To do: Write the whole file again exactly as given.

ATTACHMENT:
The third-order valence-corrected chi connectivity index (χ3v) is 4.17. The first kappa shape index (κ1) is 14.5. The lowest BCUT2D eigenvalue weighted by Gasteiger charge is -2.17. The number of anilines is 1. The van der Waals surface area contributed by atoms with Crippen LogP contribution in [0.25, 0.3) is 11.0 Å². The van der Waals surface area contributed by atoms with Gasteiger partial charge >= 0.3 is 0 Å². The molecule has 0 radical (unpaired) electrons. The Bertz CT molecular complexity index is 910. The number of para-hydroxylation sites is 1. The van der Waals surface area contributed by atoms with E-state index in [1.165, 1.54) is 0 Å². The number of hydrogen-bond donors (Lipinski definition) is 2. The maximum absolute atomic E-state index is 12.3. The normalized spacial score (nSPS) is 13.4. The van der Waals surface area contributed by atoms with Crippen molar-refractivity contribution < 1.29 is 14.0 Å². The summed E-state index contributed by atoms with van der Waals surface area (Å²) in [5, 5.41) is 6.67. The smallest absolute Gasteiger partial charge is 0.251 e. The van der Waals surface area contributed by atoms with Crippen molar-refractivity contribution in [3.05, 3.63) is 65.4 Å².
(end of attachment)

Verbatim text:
The third-order valence-corrected chi connectivity index (χ3v) is 4.17. The first kappa shape index (κ1) is 14.5. The lowest BCUT2D eigenvalue weighted by Gasteiger charge is -2.17. The number of anilines is 1. The van der Waals surface area contributed by atoms with Crippen LogP contribution in [0.25, 0.3) is 11.0 Å². The van der Waals surface area contributed by atoms with Gasteiger partial charge >= 0.3 is 0 Å². The molecule has 0 radical (unpaired) electrons. The Bertz CT molecular complexity index is 910. The number of para-hydroxylation sites is 1. The van der Waals surface area contributed by atoms with E-state index in [1.165, 1.54) is 0 Å². The number of hydrogen-bond donors (Lipinski definition) is 2. The maximum absolute atomic E-state index is 12.3. The normalized spacial score (nSPS) is 13.4. The van der Waals surface area contributed by atoms with Crippen molar-refractivity contribution < 1.29 is 14.0 Å². The summed E-state index contributed by atoms with van der Waals surface area (Å²) in [5, 5.41) is 6.67. The smallest absolute Gasteiger partial charge is 0.251 e. The van der Waals surface area contributed by atoms with Crippen molar-refractivity contribution in [3.05, 3.63) is 65.4 Å².